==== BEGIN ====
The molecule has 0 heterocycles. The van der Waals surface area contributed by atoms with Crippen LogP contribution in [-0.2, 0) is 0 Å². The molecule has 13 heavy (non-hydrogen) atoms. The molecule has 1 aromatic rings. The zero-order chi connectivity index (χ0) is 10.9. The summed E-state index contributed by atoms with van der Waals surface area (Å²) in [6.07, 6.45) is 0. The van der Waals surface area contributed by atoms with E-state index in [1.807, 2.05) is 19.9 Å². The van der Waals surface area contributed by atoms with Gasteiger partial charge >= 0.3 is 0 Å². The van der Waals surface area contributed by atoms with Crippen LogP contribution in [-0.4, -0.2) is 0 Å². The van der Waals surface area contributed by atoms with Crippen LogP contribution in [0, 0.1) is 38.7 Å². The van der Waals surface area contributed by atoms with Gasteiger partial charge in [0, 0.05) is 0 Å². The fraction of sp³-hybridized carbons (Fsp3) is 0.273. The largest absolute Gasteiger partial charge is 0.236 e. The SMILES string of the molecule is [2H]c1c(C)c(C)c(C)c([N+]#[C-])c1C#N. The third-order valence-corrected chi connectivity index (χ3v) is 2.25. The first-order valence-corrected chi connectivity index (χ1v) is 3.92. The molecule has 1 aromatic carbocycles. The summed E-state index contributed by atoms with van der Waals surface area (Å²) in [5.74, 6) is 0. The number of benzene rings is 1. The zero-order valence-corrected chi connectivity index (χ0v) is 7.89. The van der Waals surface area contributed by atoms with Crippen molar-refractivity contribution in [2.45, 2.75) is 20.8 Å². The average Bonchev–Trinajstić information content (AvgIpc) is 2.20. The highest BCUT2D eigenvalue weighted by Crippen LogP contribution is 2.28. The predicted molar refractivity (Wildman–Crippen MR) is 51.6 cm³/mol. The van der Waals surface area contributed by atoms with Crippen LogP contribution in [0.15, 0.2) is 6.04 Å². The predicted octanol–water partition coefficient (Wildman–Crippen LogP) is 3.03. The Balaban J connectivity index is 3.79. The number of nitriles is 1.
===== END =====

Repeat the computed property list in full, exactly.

The molecule has 0 heterocycles. The van der Waals surface area contributed by atoms with Crippen LogP contribution in [-0.2, 0) is 0 Å². The molecule has 13 heavy (non-hydrogen) atoms. The molecule has 1 aromatic rings. The zero-order chi connectivity index (χ0) is 10.9. The summed E-state index contributed by atoms with van der Waals surface area (Å²) in [6.07, 6.45) is 0. The van der Waals surface area contributed by atoms with E-state index in [1.807, 2.05) is 19.9 Å². The van der Waals surface area contributed by atoms with Gasteiger partial charge >= 0.3 is 0 Å². The van der Waals surface area contributed by atoms with Crippen LogP contribution in [-0.4, -0.2) is 0 Å². The van der Waals surface area contributed by atoms with Crippen LogP contribution in [0, 0.1) is 38.7 Å². The van der Waals surface area contributed by atoms with Gasteiger partial charge in [0, 0.05) is 0 Å². The fraction of sp³-hybridized carbons (Fsp3) is 0.273. The largest absolute Gasteiger partial charge is 0.236 e. The SMILES string of the molecule is [2H]c1c(C)c(C)c(C)c([N+]#[C-])c1C#N. The third-order valence-corrected chi connectivity index (χ3v) is 2.25. The first-order valence-corrected chi connectivity index (χ1v) is 3.92. The molecule has 1 aromatic carbocycles. The summed E-state index contributed by atoms with van der Waals surface area (Å²) in [5.74, 6) is 0. The number of benzene rings is 1. The zero-order valence-corrected chi connectivity index (χ0v) is 7.89. The van der Waals surface area contributed by atoms with Crippen molar-refractivity contribution in [2.45, 2.75) is 20.8 Å². The average Bonchev–Trinajstić information content (AvgIpc) is 2.20. The highest BCUT2D eigenvalue weighted by Crippen LogP contribution is 2.28. The predicted molar refractivity (Wildman–Crippen MR) is 51.6 cm³/mol. The van der Waals surface area contributed by atoms with Crippen LogP contribution in [0.15, 0.2) is 6.04 Å². The predicted octanol–water partition coefficient (Wildman–Crippen LogP) is 3.03. The Balaban J connectivity index is 3.79. The number of nitriles is 1.